LXCO – Don’t Be a Cat

The UK has produced absolutely brilliant musical comedians. Bill Bailey, Dead Cat Bounce, Eric Idle… heck, even David O’Doherty. LXCO, I’m sorry to say, is not among them.

On a musical level, the electronica has potential – there’s definitely a base to build on there – while he’s speaking, it kind of works. When he’s singing out of tune, it really doesn’t. The notes on Bandcamp say that he paid someone to record the vocals – if I was paying someone, I’d expect them to tell me if I needed auto-tune. I was hoping it might be a weird recording fluke, but there’s a live song included that’s the same.

Technically speaking, the music and vocals need to be mixed so that the vocals don’t sound so completely different. Of course they’re recorded separately, but I shouldn’t be able to hear that quite so clearly.

The thing about musical comedy is that it needs more than this. When a song is called “Don’t Be a Cat” and it turns out to be someone saying “Don’t be a cat, mate,” …it just doesn’t go anywhere. None of the songs really won me over. “(Supposed To Be) Big Epic Ending” had a good premise, but went on too long for a song about how he didn’t have time to finish a song. Admittedly, I’m sure I have friends who’d laugh at least once for “The Inspiring Ballad of Hodor.”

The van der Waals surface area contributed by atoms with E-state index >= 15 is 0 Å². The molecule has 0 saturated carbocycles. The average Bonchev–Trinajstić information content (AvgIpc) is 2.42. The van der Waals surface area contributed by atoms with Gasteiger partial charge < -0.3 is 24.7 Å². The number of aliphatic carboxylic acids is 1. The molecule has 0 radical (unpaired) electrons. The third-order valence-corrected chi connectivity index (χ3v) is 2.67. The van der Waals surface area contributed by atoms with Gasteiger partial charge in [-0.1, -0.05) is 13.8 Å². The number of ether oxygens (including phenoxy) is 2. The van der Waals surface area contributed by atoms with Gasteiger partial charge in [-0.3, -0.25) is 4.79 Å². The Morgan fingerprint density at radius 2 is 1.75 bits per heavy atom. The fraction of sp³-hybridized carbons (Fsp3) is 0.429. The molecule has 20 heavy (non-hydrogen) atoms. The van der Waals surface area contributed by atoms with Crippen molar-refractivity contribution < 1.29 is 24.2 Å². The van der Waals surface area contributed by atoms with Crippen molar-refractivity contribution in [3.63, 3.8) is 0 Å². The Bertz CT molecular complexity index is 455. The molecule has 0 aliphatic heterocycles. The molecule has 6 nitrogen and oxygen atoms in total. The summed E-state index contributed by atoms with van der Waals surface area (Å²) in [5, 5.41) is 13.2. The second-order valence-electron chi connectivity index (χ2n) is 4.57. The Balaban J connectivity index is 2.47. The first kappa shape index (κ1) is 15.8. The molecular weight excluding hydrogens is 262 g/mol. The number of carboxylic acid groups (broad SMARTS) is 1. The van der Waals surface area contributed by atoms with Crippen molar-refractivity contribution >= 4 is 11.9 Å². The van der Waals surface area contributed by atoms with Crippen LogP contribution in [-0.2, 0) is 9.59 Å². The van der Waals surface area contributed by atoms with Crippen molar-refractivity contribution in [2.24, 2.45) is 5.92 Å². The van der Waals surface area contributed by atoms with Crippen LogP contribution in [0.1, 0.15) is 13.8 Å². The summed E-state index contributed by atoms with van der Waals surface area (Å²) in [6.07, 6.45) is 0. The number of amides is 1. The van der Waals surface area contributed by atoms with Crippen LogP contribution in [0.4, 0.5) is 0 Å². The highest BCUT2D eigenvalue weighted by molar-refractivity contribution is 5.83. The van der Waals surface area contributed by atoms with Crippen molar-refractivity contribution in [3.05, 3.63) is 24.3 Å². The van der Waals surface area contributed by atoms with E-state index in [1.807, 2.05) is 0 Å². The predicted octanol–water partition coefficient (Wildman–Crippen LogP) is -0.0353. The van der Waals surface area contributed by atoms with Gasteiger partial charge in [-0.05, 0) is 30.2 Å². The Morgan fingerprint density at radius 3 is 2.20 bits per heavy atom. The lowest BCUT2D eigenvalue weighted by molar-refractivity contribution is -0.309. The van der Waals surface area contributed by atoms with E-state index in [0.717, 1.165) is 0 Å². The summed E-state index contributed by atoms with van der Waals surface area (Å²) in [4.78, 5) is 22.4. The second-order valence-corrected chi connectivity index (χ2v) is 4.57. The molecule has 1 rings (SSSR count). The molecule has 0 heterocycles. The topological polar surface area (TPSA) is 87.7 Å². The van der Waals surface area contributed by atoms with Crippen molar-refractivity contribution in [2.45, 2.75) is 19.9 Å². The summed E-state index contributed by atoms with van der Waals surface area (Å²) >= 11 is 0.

The thing is, I was trying to do the whole ‘constructive criticism’ thing with this album. Then I got to the ‘accidental’ fisting in “Happy” and then another rape in “How I Won the War.” So, now? Fuck it. Rape jokes are bad enough when they’re IN tune.

I can’t even remotely recommend this album, but he’s probably got a great future playing for repressed nerds and brogrammers if he can get his hands on an auto-tuner.

Written by Leilah Thiel

About Leilah Thiel 17 Articles
Leilah Thiel is a transplanted music geek from the corn groves of Indiana to the verdant BC shores. She grew up surrounded by the musicians from her parents’ bands - Street Music, Hormones a Go Go, Menage a Trois, and most recently Spontaneous Hopeful Monster. Her tastes started out in folk and blues, and picked up rock, punk, hip hop and metal along the way. Her favourite genres are the ones that cross boundaries - folk metal, doom grind, surf punk... She loves all kinds of music, and will happily geek out for hours over slightly different variations of folk instruments. Any time off from the music scene is spent either in a good video game, or off in the hills, looking at rocks.

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